Reflections on publishing archaeological excavations
One of Hershel Shanks’s (z”l) contributions to archaeology, and that as a non-archaeologist, was to stand up more than 25 years ago and bravely call out the “Emperor’s New Clothes” of biblical archaeology—the glaring lack of final reports of many of the excavations conducted in the Near East, particularly in Israel.*
Since then, no doubt partially thanks to Hershel’s cry, the publication of excavations has drastically improved. Many older excavations have been published (e.g., Hazor, Jewish Quarter, Masada, Temple Mount, Ashdod, and City of David). For the most part, a new standard has been set for the publication of recent excavations, with a regular flow of articles reporting ongoing research—and an impressive amount of final reports (e.g., from Beth Shean, Ashkelon, Megiddo, Rehov, Tell es-Safi/Gath, Khirbet Qeiyafa, Ramat Rachel, and Kabri).
There is no doubt that the harsher demands of tenure committees at universities, which require impressive CVs and lists of publications, along with the clear stance of the Israel Antiquities Authority, which requires reports before issuing licenses, have helped improve the “publication problem.” I also believe that the current generation of project leaders have taken on a stronger professional—and ethical—commitment to publish their work within their lifetime. I was very fortunate to have Amihai (Ami) Mazar as my doktorvater. Ami set a shining example for how to publish excavations. There are few archaeologists in Israel with as impressive a list of final excavation reports as his.
That said, the “publication problem” has not completely gone away. There are still excavations from many years ago that have not been fully published, such as Kathleen Kenyon’s excavations in Jerusalem which are still in the process of publication, some 50 years after the end of fieldwork. More so, one still sees archaeologists who don’t believe that it is important to put out regular interim reports, and who also continue excavating, site after site, before finishing the final reports of previously excavated sites. Besides the professional commitment to publishing your work, leaving unpublished excavations forces future generations to spend time and (limited) resources on publishing finds that were excavated years ago, using methods and asking questions not at the cusp of current research.1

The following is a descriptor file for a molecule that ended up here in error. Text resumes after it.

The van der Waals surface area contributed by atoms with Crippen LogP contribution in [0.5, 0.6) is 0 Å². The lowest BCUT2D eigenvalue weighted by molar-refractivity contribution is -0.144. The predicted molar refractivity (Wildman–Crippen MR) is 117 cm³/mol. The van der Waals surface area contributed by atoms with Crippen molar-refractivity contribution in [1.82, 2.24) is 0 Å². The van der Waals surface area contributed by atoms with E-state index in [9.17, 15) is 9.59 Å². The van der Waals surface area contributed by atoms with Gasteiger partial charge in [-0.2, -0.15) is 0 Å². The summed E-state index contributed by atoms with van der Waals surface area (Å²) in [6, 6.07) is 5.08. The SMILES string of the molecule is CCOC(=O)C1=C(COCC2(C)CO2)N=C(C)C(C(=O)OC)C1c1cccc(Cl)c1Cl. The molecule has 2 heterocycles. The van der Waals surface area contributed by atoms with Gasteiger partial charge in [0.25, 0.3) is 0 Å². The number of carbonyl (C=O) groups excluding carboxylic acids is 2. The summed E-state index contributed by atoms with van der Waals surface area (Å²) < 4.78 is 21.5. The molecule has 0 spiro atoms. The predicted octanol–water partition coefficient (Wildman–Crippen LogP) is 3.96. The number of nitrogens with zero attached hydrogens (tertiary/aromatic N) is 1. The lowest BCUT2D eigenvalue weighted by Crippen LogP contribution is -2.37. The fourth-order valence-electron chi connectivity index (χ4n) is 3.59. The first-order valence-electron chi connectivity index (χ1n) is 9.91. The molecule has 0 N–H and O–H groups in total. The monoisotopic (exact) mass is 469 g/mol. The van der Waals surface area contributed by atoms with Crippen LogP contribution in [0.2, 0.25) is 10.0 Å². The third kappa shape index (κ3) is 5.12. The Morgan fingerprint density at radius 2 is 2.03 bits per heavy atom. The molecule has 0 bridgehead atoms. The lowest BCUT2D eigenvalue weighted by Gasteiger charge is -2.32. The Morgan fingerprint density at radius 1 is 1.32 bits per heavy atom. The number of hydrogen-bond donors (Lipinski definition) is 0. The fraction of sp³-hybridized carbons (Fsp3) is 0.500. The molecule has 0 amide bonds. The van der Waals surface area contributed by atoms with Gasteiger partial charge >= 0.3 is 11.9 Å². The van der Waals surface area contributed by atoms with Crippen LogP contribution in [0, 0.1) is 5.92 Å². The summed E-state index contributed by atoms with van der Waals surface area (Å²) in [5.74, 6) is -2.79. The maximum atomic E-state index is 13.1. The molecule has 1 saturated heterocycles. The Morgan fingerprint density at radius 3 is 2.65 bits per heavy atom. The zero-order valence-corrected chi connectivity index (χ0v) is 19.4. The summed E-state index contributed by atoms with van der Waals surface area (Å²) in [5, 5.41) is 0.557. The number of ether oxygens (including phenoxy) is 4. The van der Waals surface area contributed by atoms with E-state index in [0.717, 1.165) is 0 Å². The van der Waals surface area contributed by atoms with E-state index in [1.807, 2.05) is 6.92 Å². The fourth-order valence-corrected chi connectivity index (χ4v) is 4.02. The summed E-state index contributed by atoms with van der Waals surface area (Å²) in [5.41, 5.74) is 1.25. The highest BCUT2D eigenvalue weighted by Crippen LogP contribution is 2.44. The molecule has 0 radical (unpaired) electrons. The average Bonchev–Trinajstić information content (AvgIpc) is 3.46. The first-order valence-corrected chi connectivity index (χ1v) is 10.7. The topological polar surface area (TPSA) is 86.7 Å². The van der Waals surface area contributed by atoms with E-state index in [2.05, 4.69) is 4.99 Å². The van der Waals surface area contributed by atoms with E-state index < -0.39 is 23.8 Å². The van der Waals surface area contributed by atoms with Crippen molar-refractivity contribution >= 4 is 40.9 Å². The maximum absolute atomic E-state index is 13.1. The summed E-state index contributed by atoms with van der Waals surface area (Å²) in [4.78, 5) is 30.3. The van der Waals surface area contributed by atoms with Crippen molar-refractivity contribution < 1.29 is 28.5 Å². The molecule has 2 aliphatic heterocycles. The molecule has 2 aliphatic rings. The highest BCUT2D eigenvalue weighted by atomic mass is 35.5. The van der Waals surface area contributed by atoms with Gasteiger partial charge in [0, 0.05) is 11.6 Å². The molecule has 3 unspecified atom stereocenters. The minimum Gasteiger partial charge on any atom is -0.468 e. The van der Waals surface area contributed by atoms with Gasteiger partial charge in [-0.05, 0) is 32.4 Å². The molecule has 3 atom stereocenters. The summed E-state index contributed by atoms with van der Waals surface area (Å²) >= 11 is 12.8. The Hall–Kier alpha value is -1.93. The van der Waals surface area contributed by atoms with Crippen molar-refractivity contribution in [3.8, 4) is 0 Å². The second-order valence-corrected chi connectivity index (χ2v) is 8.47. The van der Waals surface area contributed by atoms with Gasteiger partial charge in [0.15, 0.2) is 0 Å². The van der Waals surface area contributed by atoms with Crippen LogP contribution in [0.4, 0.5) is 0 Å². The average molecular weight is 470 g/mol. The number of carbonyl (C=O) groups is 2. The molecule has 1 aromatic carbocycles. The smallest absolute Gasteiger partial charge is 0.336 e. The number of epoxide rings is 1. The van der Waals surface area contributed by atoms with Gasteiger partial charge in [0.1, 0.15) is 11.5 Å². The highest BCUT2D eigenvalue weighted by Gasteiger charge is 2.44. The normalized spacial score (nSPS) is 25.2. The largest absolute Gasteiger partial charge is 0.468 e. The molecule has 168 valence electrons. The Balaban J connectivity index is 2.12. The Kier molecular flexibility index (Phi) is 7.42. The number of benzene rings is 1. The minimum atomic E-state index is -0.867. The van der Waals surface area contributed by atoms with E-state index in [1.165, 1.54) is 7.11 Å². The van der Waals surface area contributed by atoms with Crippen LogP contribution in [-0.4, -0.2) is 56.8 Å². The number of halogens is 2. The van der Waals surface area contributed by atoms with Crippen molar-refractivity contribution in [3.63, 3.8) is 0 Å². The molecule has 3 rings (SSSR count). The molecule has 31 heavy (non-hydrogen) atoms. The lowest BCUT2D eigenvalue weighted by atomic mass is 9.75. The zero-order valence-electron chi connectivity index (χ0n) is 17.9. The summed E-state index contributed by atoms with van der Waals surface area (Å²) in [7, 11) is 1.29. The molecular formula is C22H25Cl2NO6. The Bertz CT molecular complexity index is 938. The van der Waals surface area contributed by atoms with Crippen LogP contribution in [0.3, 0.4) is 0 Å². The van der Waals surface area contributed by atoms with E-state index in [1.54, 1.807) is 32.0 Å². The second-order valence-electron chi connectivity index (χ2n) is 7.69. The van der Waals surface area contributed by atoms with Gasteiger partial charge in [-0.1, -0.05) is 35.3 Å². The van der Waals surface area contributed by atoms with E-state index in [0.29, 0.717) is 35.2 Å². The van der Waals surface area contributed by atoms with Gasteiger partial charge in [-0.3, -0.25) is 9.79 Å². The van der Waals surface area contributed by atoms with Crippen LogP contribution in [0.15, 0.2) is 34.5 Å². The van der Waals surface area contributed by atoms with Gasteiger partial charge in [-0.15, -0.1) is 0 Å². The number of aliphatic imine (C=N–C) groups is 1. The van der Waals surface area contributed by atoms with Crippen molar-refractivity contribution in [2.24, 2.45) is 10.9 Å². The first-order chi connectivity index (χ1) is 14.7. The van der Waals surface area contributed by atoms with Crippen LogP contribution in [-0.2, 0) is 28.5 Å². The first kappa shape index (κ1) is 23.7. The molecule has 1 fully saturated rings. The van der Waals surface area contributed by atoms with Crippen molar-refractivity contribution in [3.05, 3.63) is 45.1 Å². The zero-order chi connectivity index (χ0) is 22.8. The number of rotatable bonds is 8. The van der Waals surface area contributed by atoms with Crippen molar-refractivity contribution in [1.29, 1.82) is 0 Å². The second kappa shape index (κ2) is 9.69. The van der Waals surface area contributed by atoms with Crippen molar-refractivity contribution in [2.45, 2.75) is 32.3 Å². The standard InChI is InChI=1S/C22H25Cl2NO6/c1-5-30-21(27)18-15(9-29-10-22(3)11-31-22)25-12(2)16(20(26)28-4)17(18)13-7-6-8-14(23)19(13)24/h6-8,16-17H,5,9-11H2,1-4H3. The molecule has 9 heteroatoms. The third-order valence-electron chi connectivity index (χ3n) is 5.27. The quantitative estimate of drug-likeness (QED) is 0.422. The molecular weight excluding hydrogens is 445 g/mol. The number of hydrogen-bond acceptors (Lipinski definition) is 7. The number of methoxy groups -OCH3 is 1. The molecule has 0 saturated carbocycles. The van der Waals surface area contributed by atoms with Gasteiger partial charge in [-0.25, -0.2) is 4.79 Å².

Putting it bluntly, we must clean up our own garbage! To be a responsible archaeologist, you must excavate while considering the time and resources required to publish the finds. You can’t just assume that you’ll excavate and excavate—and one day, when you have time, research and publish the finds. The time is now—as you excavate. You should not continue excavating if you have not caught up with your publications.
With this in mind, I recently decided that after 25 years of excavation at Tell es-Safi/Gath, one of the largest and most interdisciplinary projects conducted in Israel (and perhaps the world), the time had come to stop large-scale summer excavations. After a quarter-century of research and many publications, the responsible thing to do was to scale down the project and concentrate on the final publications.
Surprisingly, while some of my colleagues viewed this positively, quite a few were somewhat taken aback. They wondered why in the world I would do such a thing! As we all know, excavating is hard—but a lot of fun—and who wants to stop having fun?
But I believe this is what must be done. While I have directed an excellent field project for many years, coordinated fascinating inter- and multi-disciplinary research, published extensively, and received large grants and occasional donations that enabled this all, one can’t go on indefinitely. I will retire from Bar-Ilan University in about four years, and I would like to finish publishing all the excavation results within the next decade.
So, in summary, I believe publishing your excavations in your lifetime is perhaps the most important part of an archaeologist’s professional role. I am trying to keep to this standard, and I hope I will serve as an example for my colleagues, students, and future generations.
We must publish—or the finds will perish!
* Hershel Shanks, ed., Archaeology’s Publication Problem (Washington, DC: Biblical Archaeology Society, 1996).
1. Aren M. Maeir, “A Response to ‘On Delays in the Publication of Excavation Reports’ by P.J. Parr (PEQ 152.3, 181–83),” Palestine Exploration Quarterly 153.1 (2021), pp. 1–4.
Aren M. Maeir is Professor of Archaeology at Bar-Ilan University in Israel. He directs the Tell es-Safi/Gath Archaeological Project, which is processing and publishing its discoveries.
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